We left Morton at 0200 Monday morning. At one point I thought Lorrie and Ching Lee were going to back out of going. Saying goodbye to Sara and Takeo was hard on them and us. This was the first time they would be away this long.
Over the last few weeks they had both pumped enough breast milk ahead for ten days. Lisa, Jason, Mom and Dad were staying at our house to care for RJ, JJ, Sara and Takeo. Mindy was going to stop by to keep them company with her twins.
Saying goodbye to JJ and RJ was tough on all of us; we were going to miss them as well. But they had other things on their mind.
JJ and RJ were excited they were going to spend their days with Grandpa and Pop-Pop. Fishing and crabbing trips were planned along with exploring. Then they were going to look at some new farm machinery at the county fair and also there was the new boat Jason wanted to buy. The list went on and on to keep the little boys busy.
I wondered who was going to give out first – the old fogies or the young guns. I was betting on the old fogies as those two boys were solid balls of energy.
Dad and Jason quickly accepted that they would be accompanied by security when the boys were away from the house with them.
It was 1300 when we stepped out of customs without problems this time. The changes had already been made in the Portugal system. All we had to do was show our US passport and JBG ID badge and we went straight through.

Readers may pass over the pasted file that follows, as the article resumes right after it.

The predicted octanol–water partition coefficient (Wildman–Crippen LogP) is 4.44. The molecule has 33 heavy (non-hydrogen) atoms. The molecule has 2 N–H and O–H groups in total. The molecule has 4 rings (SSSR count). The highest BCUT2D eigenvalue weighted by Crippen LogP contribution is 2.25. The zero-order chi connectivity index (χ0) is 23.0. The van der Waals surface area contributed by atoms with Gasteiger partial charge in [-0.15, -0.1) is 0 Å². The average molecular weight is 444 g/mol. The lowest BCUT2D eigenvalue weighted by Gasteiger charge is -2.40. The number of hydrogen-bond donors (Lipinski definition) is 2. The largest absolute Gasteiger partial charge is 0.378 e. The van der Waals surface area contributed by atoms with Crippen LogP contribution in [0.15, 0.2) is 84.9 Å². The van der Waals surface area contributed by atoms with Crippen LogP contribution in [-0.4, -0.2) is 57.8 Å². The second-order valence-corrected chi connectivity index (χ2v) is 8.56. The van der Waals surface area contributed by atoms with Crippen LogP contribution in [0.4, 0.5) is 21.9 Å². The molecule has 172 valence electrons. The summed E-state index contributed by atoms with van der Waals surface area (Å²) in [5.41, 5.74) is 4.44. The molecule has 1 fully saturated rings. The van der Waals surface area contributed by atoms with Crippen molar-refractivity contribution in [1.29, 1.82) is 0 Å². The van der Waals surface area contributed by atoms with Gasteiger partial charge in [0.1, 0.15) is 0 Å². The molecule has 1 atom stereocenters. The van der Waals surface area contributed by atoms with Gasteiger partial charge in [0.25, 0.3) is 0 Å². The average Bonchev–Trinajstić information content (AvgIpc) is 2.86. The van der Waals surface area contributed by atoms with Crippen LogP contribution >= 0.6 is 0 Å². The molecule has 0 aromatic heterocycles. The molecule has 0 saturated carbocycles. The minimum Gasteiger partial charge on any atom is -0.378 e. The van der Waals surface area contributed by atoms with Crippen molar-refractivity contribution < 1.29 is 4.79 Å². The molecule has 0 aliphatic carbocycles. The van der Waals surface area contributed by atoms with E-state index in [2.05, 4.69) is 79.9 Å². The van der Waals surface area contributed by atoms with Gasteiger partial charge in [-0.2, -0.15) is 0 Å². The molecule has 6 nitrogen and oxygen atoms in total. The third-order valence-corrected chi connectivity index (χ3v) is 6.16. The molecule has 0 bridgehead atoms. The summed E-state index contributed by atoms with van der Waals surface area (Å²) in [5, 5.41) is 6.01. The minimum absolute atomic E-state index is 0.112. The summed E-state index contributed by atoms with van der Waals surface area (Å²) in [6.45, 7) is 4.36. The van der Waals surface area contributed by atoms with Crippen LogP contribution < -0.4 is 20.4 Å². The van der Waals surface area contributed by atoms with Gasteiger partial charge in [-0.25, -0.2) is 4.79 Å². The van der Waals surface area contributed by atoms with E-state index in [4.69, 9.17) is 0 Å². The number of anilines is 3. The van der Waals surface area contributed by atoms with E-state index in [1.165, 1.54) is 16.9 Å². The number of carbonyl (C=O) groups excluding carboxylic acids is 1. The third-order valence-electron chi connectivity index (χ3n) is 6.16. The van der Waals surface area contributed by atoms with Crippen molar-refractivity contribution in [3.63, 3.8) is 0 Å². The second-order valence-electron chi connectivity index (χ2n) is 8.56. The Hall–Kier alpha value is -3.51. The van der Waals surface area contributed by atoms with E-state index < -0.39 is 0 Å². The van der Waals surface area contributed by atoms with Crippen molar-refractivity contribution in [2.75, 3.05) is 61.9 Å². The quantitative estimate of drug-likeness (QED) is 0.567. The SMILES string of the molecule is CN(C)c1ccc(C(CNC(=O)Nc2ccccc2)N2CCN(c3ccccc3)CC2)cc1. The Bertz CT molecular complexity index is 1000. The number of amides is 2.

There were plenty of Suburbans for us to get around in. The last two flights to Turkey had dropped off sixteen of them along with tons of other freight for the new training center. The early deliveries had been stored in the hangar at Lisbon International.
Most of it had made the move to the new complex. A lot of it was electronics for the command and communications centers that we had to build at the Pact countries. Two of Roberts’s men had been here almost from the beginning making sure the right cables were pulled to the right places.
It had taken two days to get the big satellite dishes updated and operating. The control linkages were frozen and the motors stuck but persistence had paid off. I was told the command center was close to being fully operational.
That was good news; I was getting leery of using the embassy for so much JBG business. No one had said anything yet but with all the rumored subpoenas I did not want to give Congress anything else to go looking at.
We had to buy space off one of the big communications satellites owned by a telecom giant for the time being. But that was soon going to end – there was a sixty day limit on the contract.
The DOD – in partnership with the CIA and DHS – was launching a new satellite to be stationed over the central mid-Atlantic. It was to aid DOD and other communications between Europe, Africa and the US.